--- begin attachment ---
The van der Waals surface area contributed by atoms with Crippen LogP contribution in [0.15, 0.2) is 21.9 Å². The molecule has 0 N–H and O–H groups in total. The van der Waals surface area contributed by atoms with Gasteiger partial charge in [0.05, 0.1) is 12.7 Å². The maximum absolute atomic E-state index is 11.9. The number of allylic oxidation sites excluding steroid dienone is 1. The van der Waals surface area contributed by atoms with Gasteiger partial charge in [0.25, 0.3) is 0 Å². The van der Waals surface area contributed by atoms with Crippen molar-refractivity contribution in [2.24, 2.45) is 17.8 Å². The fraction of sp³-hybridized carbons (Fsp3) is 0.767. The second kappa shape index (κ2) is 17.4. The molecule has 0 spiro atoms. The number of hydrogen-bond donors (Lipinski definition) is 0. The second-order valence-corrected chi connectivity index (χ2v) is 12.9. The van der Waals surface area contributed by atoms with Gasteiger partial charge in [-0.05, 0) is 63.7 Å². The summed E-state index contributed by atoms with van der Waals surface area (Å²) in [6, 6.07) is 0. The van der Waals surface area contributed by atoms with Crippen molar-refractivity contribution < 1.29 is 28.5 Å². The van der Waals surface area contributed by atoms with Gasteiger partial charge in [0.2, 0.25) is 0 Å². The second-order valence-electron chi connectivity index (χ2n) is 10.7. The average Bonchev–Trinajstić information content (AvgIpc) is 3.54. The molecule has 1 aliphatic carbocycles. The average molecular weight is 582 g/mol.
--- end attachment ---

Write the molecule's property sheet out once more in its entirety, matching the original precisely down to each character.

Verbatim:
The van der Waals surface area contributed by atoms with Crippen LogP contribution in [0.15, 0.2) is 21.9 Å². The molecule has 0 N–H and O–H groups in total. The van der Waals surface area contributed by atoms with Gasteiger partial charge in [0.05, 0.1) is 12.7 Å². The maximum absolute atomic E-state index is 11.9. The number of allylic oxidation sites excluding steroid dienone is 1. The van der Waals surface area contributed by atoms with Gasteiger partial charge in [0.25, 0.3) is 0 Å². The van der Waals surface area contributed by atoms with Crippen molar-refractivity contribution in [2.24, 2.45) is 17.8 Å². The fraction of sp³-hybridized carbons (Fsp3) is 0.767. The second kappa shape index (κ2) is 17.4. The molecule has 0 spiro atoms. The number of hydrogen-bond donors (Lipinski definition) is 0. The second-order valence-corrected chi connectivity index (χ2v) is 12.9. The van der Waals surface area contributed by atoms with Gasteiger partial charge in [-0.05, 0) is 63.7 Å². The summed E-state index contributed by atoms with van der Waals surface area (Å²) in [6, 6.07) is 0. The van der Waals surface area contributed by atoms with Crippen molar-refractivity contribution < 1.29 is 28.5 Å². The van der Waals surface area contributed by atoms with Gasteiger partial charge in [0.2, 0.25) is 0 Å². The second-order valence-electron chi connectivity index (χ2n) is 10.7. The average Bonchev–Trinajstić information content (AvgIpc) is 3.54. The molecule has 1 aliphatic carbocycles. The average molecular weight is 582 g/mol.